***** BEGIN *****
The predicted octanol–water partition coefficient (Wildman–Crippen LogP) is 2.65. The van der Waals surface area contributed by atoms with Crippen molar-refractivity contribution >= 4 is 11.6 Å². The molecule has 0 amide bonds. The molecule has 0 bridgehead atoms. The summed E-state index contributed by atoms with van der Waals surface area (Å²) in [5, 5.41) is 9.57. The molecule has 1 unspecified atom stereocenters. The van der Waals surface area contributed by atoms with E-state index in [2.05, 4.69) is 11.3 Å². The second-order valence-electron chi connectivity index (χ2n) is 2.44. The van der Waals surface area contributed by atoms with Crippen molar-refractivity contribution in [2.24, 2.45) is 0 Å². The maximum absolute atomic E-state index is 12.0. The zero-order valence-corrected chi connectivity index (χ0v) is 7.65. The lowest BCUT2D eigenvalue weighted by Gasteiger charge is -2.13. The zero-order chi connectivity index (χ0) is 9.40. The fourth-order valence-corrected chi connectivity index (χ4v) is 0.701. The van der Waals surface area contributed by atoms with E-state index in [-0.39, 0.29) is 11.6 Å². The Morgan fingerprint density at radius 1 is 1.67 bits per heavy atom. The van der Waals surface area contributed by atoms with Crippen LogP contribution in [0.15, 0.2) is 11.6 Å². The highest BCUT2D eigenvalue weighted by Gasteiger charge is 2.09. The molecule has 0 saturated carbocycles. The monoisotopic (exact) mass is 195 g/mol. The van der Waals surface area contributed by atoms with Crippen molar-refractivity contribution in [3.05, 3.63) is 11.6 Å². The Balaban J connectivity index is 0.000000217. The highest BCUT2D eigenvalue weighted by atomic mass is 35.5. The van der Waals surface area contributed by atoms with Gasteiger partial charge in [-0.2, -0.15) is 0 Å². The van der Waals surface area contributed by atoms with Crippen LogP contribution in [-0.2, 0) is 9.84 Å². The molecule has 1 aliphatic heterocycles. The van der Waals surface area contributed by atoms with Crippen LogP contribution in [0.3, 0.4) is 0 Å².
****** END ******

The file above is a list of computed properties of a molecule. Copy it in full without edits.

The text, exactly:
The predicted octanol–water partition coefficient (Wildman–Crippen LogP) is 2.65. The van der Waals surface area contributed by atoms with Crippen molar-refractivity contribution >= 4 is 11.6 Å². The molecule has 0 amide bonds. The molecule has 0 bridgehead atoms. The summed E-state index contributed by atoms with van der Waals surface area (Å²) in [5, 5.41) is 9.57. The molecule has 1 unspecified atom stereocenters. The van der Waals surface area contributed by atoms with E-state index in [2.05, 4.69) is 11.3 Å². The second-order valence-electron chi connectivity index (χ2n) is 2.44. The van der Waals surface area contributed by atoms with Crippen molar-refractivity contribution in [2.24, 2.45) is 0 Å². The maximum absolute atomic E-state index is 12.0. The zero-order valence-corrected chi connectivity index (χ0v) is 7.65. The lowest BCUT2D eigenvalue weighted by Gasteiger charge is -2.13. The zero-order chi connectivity index (χ0) is 9.40. The fourth-order valence-corrected chi connectivity index (χ4v) is 0.701. The van der Waals surface area contributed by atoms with E-state index in [-0.39, 0.29) is 11.6 Å². The Morgan fingerprint density at radius 1 is 1.67 bits per heavy atom. The van der Waals surface area contributed by atoms with Crippen LogP contribution in [0.15, 0.2) is 11.6 Å². The highest BCUT2D eigenvalue weighted by Gasteiger charge is 2.09. The molecule has 0 saturated carbocycles. The monoisotopic (exact) mass is 195 g/mol. The van der Waals surface area contributed by atoms with Crippen molar-refractivity contribution in [3.05, 3.63) is 11.6 Å². The Balaban J connectivity index is 0.000000217. The highest BCUT2D eigenvalue weighted by atomic mass is 35.5. The van der Waals surface area contributed by atoms with Gasteiger partial charge in [-0.2, -0.15) is 0 Å². The van der Waals surface area contributed by atoms with Crippen LogP contribution in [-0.2, 0) is 9.84 Å². The molecule has 1 aliphatic heterocycles. The van der Waals surface area contributed by atoms with Crippen LogP contribution in [0.3, 0.4) is 0 Å².